I haue almost lost my selfe in this intricate labo∣rinth of abuses, but he that should particularly dis∣course of these matters, had neede to haue tongue Page 13enough, but because we stand in greater necessitie of the truth, then we doe of wordes, we will pro∣ceede with the more breuitie: if any man would seeke to accuse in taxing mens imperfections with too much seueritie, I answere, that he that will en∣deuour to wipe away blemishes, must first lay them open.
The vnknowne disease is most doubtfull to be cured, and the lesse it is sought into, the more dan∣gerous to be healed. We doe seeke to couer vices, which the lesse they are thrust out, the more they eate and fester within. But wayward children are rather brought asleepe with rocking, then with rating: we wil therefore interlard our sowre taunts with sugred counsaile.
*But with what patience might a man temper himselfe to speake of these most execrable crea∣tures, that doe endeuour themselues in nothing but in lying, and slaundering, whose poysoned breath is more pestilent then the plague of pestilence it selfe; whose deprauing tongues, are more persing then the point of a sword, & are whetted stil with scandelous and lying reports?
It is holden more honest, openly to reprehend, then secretly to backbite: for as the soule is more precious then the bodie; so it is a greater offence to take away any mans good name, which refre∣sheth the soule, than to defraude him of his foode, that sustaineth but the bodie. And as the Philo∣sopher saith: Men are not borne onely to liue, but they must likewise endeuour to liue well. He addeth further, Page [unnumbered]It is a iust thing, that euerie one be aswell aduised what he saith, as what he doth, because amongest noble mindes, an actuall wrong is more easilie tol∣lerated, then an iniurious worde preiudicing our honour, by a slanderous and lying report, alwayes esteeming the blow of a sworde to hurt but the flesh (and may easily be plaistered) but a word sug∣gested to infamie as a blemish to the reputation, that no salue is able to recure. But as there is no happinesse without hazard, no goodnesse without temptation, no honour without enuie; so there is no vertue without detraction.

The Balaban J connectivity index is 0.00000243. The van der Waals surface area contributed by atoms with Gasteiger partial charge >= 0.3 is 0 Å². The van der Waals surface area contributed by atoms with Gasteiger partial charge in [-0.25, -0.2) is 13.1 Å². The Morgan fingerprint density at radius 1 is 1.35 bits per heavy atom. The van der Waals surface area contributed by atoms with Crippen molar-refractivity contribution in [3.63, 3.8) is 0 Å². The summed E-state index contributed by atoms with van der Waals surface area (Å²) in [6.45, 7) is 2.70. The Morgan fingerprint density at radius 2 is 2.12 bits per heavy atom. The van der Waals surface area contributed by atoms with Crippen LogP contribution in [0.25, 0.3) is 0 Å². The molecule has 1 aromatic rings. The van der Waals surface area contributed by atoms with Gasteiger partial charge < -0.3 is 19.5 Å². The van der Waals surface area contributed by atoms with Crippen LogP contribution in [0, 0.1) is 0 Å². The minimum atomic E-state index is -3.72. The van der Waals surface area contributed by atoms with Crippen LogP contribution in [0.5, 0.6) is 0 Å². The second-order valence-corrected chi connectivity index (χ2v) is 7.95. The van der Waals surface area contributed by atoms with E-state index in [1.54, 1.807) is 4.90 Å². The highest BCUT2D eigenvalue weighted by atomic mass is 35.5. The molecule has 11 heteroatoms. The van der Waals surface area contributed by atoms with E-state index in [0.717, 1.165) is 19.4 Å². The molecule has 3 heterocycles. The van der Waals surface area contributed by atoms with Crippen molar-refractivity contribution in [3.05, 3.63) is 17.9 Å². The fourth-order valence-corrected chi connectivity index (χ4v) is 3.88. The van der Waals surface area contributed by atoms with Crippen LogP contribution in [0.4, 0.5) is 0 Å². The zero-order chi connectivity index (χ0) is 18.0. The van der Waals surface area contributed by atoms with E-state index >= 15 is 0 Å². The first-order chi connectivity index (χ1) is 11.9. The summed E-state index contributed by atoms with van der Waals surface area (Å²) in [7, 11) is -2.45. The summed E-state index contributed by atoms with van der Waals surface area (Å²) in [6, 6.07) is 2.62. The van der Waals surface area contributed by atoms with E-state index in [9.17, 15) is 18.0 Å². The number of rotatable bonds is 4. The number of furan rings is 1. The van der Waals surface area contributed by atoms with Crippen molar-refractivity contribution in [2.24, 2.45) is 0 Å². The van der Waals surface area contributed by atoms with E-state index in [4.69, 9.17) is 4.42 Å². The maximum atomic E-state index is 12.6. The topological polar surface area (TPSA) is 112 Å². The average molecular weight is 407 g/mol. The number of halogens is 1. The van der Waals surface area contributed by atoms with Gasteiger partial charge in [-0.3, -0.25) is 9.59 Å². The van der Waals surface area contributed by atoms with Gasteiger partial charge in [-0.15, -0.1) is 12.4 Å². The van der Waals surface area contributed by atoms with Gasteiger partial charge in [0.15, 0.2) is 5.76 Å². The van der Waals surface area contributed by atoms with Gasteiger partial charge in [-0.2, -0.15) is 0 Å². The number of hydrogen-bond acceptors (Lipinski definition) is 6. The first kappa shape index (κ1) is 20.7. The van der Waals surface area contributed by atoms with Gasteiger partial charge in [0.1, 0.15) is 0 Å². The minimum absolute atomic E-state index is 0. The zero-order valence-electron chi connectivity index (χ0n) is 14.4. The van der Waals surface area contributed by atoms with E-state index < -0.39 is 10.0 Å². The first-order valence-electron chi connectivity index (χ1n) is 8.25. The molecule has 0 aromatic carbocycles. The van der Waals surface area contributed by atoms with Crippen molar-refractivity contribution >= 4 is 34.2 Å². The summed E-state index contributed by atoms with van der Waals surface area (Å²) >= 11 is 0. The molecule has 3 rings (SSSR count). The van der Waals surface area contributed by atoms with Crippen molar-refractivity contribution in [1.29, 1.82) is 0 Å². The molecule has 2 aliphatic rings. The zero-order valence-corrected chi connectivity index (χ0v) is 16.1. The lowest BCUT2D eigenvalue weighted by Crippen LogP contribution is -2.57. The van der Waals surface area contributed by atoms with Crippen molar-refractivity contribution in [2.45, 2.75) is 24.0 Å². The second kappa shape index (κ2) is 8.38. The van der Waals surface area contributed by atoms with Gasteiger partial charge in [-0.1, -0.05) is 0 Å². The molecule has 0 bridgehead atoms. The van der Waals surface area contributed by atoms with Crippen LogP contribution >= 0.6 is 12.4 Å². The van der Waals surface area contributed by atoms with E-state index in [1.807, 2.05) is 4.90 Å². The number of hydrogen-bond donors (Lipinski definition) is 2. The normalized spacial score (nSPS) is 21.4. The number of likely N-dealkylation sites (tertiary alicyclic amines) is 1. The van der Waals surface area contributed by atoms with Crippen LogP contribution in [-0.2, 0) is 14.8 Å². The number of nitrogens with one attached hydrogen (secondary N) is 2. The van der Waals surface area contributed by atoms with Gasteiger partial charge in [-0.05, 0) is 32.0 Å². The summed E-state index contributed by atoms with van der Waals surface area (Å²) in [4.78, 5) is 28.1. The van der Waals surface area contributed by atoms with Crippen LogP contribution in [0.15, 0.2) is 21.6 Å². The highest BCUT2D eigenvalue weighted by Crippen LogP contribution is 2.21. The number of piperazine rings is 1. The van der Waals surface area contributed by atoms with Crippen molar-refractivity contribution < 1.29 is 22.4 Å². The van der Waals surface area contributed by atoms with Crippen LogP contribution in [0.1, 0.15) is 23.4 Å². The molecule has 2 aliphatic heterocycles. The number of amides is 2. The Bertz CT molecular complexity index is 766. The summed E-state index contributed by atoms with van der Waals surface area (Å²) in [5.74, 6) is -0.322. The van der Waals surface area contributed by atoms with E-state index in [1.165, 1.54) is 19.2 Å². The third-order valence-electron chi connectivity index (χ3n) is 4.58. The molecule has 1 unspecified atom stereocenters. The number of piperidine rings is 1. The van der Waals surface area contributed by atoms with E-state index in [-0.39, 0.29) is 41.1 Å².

*A reputed liar yet hath some reputation: for Theophrastus being asked to whom a man might best commit a secret, answered, To a knowne Liar, because, if he should disclose it, he should not be beleeued.
There is no better Antidote against this poy∣son of detraction, then patience; and how well as∣sured, and well recompenced is that pacience which is of long suffering, knoweth how to beare and forbeare.